In 1968 I was a field engineer with 3M in Los Angeles working on micrographic and duplicating equipment at key accounts. On this day, I was installing one of 3M’s new high speed duplicators at CBS Television City in a rather small and cramped utility room.
This new machine was relatively larger than previous models and operated on 220VAC. After the initial setup, I began running test diagnostics which lead to several required internal adjustments.
As I precariously bent my arm and contorted my hand to reach deep into the bowels of the new machine for the adjustments, the back of my hand contacted the main transformer buss which carried the 220VAC, and wasn’t covered in these early model units.
My body reacted quickly and surely as I literally flew directly upward and backward hitting the wall five feet away with a loud thud. Hearing the sound the folks in the adjacent office suddenly appeared at the doorway with very startled looks on their faces, as I’m sure I looked ‘shocked’.
After sitting there a minute or two, and catching my breath, I got up and went to the coffee room for a long break. Needless to say, after I advise the 3M technical center of my experience, an update was issued in the form of a plastic cover that would separate the power buss from a field engineer’s hands.
Stephen Taylor is the inventor of Firefly Magic Firefly Lights. He holds U.S. patent No. 7212932 for emulating flashing fireflies using a microprocessor.
"Shocking! Positively shocking!"
-- James Bond (Goldfinger)
I remember as a pre-teen using two knives to get a piece of toast that was stuck in the toaster. It felt like a pulse, as if an expanding wave, went through my arms and chest.
Another time I blew a fuse in the fuse-box in my basement "lab" when I tried to wind my own transformer. My father asked me not to do that anymore.
In high school, while up on a ladder checking fuses on the gym's malfunctioning basketball scoreboard when I thought it was turned off, I unscrewed the cap and got zapped when I grabbed one of the fuses. I distinctly remember my body's automatic reaction: my arm pulled back and threw that fuse away as hard as it could, no thinking required. I managed to stay on the ladder.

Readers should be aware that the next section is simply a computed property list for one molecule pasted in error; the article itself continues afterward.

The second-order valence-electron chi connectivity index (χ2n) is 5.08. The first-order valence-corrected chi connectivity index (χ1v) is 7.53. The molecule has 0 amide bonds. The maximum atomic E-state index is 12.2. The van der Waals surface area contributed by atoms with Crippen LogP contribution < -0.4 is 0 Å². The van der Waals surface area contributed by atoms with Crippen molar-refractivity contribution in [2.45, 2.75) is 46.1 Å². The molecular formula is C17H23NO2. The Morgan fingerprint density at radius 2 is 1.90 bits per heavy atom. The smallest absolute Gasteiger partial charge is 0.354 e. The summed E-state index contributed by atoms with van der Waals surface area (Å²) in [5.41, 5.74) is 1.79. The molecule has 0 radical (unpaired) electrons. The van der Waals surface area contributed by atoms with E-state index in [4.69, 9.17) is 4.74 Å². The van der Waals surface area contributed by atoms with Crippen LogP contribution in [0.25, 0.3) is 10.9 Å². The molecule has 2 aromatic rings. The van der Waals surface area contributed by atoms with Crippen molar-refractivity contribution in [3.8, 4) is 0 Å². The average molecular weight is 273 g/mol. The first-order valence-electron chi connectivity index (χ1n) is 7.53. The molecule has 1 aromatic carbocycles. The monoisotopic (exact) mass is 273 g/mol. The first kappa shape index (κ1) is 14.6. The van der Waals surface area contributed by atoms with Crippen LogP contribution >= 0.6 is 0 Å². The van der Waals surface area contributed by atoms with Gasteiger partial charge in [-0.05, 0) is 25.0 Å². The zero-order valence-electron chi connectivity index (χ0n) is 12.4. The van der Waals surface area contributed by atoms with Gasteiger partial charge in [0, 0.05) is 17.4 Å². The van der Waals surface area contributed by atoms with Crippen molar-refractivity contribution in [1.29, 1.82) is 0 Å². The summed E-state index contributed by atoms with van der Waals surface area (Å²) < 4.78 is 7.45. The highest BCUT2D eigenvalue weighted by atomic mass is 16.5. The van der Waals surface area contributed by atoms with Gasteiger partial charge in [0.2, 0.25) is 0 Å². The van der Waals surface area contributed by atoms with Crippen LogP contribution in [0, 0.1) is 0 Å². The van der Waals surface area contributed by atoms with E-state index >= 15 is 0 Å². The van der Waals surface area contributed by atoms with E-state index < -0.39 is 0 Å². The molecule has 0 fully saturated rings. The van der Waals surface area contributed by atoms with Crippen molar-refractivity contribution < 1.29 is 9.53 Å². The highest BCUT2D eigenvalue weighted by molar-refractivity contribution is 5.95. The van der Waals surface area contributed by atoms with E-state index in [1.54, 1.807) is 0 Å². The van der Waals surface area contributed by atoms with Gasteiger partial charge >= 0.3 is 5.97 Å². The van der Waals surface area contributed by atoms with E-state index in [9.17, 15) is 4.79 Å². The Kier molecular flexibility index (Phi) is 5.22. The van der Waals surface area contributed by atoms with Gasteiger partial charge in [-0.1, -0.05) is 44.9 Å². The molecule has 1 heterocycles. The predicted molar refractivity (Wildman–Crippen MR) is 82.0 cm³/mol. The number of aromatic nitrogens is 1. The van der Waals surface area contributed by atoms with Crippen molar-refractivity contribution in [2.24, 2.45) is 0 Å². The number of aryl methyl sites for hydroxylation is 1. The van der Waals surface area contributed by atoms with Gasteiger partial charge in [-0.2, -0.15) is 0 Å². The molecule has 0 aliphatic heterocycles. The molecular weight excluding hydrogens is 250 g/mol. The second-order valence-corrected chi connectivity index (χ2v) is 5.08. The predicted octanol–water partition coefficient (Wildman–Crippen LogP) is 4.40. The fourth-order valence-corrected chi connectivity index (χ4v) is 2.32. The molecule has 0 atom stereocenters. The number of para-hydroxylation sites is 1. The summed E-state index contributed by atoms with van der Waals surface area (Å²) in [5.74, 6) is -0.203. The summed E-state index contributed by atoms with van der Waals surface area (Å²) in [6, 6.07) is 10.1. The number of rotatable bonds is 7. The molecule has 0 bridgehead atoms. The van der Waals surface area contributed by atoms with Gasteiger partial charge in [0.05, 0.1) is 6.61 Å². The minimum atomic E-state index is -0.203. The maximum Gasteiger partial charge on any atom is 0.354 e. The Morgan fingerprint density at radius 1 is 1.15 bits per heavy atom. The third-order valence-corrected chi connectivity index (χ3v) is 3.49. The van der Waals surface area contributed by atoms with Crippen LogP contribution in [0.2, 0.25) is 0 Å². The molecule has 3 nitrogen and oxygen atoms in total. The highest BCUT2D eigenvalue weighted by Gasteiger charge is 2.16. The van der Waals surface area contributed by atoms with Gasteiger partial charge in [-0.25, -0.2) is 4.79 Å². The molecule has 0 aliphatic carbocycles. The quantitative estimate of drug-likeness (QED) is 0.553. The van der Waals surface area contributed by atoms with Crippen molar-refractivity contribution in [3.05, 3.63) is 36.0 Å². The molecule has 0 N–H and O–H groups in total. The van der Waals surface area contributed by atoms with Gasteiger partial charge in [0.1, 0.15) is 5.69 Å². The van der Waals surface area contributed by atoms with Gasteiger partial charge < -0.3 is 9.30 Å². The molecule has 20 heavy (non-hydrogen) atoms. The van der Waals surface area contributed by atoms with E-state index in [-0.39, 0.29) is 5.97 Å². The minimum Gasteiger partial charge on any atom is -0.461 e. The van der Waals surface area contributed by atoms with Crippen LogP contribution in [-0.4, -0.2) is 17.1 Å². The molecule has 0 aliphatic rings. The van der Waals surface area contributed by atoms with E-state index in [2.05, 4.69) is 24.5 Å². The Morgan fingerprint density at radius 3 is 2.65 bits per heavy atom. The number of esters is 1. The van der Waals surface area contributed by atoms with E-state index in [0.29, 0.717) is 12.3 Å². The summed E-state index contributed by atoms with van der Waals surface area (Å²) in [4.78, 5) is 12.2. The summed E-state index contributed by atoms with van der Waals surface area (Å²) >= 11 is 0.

"They say God protects children, idiots, and drunks. I know this to be true, for I have tested all three on many different occasions."
Sounds like a lot of readers had their experience when quite young, as I would expect. I got to shake Mr Electron's hand in my early teens. Back then, I was obsessed with strobe lights after visiting a particular exhibit at the Canadian National Exhibition in Toronto. My first attempt was a contraption consisting of a lightbulb in a box with a rotating shutter in front of an aperture. I eventually graduated several years later to Xenon flash strobes, after eagerly reading through all the published construction projects of the day. I built a strobe light using a flash tube and trigger transformer salvaged from a broken flash unit. The B+ was doubled line voltage, which reached almost 340V, stored on a 10uF 450V capacitor. Although I was aware of the danger, some clumsy handling one day in my lab/bedroom blew me back on my chair and, luckily, onto the bed behind me. I was thankfully uninjured, and the experience gave me a fortified respect for high voltage that I carry to this day.
I built a Tesla coil when I was about 15. I used a 7.5 KV @125 mA neon tube transformer to drive capacitor bank. The HV was switched to the 10T primary of the Tesla coil through a spark gap. The secondary was a 4 foot long piece of carpet tube with 2000T of #31 wire in the center of the "squirrel cage".
I didn't know too much back then so I had to experiment a lot to optimize performance. I ended up being able to achieve a 3 foot arc.
My most difficult problem was the spark gap. I burned up steel, graphite, and copper until finally settling on 2 chrome-plated balls salvaged out of a WWII lightning arrestor.